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Annotating Genomic Ranges
Valerie Obenchain
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Bioconductor can import diverse sequence-related file types, including fasta, fastq, BAM, VCF, gff, bed, and wig files, among others. Packages support common and advanced sequence manipulation operations such as trimming, transformation, and alignment. Domain-specific analyses include quality assessment, ChIP-seq, differential expression, RNA-seq, and other approaches. Bioconductor includes an interface to the Sequence Read Archive (via the SRAdb package).

This workflow walks through the annotation of a generic set of ranges with Bioconductor packages. The ranges can be any user-defined region of interest or can be from a public file.

Data Preparation

Human hg19

As a first step, data are put into a GRanges object so we can take advantage of overlap operations and store identifiers as metadata columns.

The first set of ranges are variants from a dbSNP Variant Call Format (VCF) file. This file can be downloaded from the ftp site at NCBI and imported with readVcf() from the VariantAnnotation package. Alternatively, the file is available as a pre-parsed VCF object in the AnnotationHub.


The Hub returns a VcfFile object with a reference to the file on disk.

setAnnotationHubOption("CACHE", "/liftrroot/")
hub <- AnnotationHub()

Query the Hub for clinvar VCF files build GRCh37:

mcols(query(hub, "clinvar.vcf", "GRCh37"))[,"sourceurl", drop=FALSE]

Retrieve one of the files:

fl <- query(hub, "clinvar.vcf", "GRCh37")[[1]]

Read the data into a VCF object:

vcf <- readVcf(fl, "hg19")

Overlap operations require that seqlevels and the genome of the objects match. Here the VCF seqlevels are modified to match the TxDb.

txdb_hg19 <- TxDb.Hsapiens.UCSC.hg19.knownGene
seqlevels(vcf) <- paste0("chr", seqlevels(vcf))

For this example we'll annotate chromosomes 3 and 18:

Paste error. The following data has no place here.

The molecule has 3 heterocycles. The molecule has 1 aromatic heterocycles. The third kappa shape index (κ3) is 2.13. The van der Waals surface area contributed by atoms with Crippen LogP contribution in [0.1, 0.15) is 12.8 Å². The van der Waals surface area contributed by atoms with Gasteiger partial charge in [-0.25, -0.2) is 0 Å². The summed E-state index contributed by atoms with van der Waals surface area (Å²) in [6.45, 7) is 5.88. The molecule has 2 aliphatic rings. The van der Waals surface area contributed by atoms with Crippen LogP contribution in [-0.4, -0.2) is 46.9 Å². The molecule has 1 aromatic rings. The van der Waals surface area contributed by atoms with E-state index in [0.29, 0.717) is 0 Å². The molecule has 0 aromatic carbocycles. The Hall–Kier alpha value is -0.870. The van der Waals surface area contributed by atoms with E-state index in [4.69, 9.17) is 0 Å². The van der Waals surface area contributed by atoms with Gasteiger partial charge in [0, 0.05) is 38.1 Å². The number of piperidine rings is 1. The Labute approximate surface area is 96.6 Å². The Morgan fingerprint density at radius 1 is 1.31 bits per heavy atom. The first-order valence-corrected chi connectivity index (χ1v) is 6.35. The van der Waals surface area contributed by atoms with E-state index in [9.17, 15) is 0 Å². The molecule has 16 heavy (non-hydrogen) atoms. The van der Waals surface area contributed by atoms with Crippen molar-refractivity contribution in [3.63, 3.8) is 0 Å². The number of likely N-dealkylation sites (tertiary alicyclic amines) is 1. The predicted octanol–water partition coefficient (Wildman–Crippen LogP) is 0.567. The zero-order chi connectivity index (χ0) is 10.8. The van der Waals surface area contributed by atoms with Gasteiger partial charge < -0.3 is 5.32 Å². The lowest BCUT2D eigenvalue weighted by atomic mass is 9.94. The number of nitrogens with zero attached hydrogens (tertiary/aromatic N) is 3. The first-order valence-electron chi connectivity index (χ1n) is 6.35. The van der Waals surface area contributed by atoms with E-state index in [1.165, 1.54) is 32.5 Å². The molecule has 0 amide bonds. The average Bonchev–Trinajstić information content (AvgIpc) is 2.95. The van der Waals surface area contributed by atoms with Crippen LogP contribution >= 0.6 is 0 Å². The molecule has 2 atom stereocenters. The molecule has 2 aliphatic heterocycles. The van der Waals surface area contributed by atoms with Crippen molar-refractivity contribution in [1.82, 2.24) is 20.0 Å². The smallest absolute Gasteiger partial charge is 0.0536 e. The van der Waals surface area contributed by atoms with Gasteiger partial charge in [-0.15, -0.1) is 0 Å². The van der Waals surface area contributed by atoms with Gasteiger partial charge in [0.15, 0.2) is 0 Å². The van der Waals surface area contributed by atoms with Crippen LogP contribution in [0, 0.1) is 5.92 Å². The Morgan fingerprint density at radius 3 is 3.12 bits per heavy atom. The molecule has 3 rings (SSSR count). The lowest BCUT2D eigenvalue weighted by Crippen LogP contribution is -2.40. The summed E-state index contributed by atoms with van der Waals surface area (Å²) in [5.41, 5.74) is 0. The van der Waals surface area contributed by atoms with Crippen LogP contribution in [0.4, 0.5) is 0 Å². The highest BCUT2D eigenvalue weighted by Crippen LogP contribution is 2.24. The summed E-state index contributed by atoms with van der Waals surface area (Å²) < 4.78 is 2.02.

seqlevels(vcf, force=TRUE) <- c("chr3", "chr18")
seqlevels(txdb_hg19) <- c("chr3", "chr18")

Sanity check to confirm we have matching seqlevels.

intersect(seqlevels(txdb_hg19), seqlevels(vcf))

The genomes already match so no change is needed.


The GRanges in a VCF object is extracted with 'rowRanges()'.

gr_hg19 <- rowRanges(vcf)

Mouse mm10

The second set of ranges is a user-defined region of chromosome 4 in mouse. The idea here is that any region, known or unknown, can be annotated with the following steps.

Load the TxDb package and keep only the standard chromosomes.

txdb_mm10 <- keepStandardChromosomes(TxDb.Mmusculus.UCSC.mm10.ensGene)

We are creating the GRanges from scratch and can specify the seqlevels (chromosome names) to match the TxDb.

gr_mm10 <- GRanges("chr4", IRanges(c(4000000, 107889000), width=1000))

Now assign the genome.

genome(gr_mm10) <- "mm10"

Location in and Around Genes

locateVariants() in the VariantAnnotation package annotates ranges with transcript, exon, cds and gene ID's from a TxDb. Various extractions are performed on the TxDb (exonsBy(), transcripts(), cdsBy(), etc.) and the result is overlapped with the ranges. An appropriate GRangesList can also be supplied as the annotation. Different variants such as 'coding', 'fiveUTR', 'threeUTR', 'spliceSite', 'intron', 'promoter', and 'intergenic' can be searched for by passing the appropriate constructor as the 'region' argument. See ?locateVariants for details.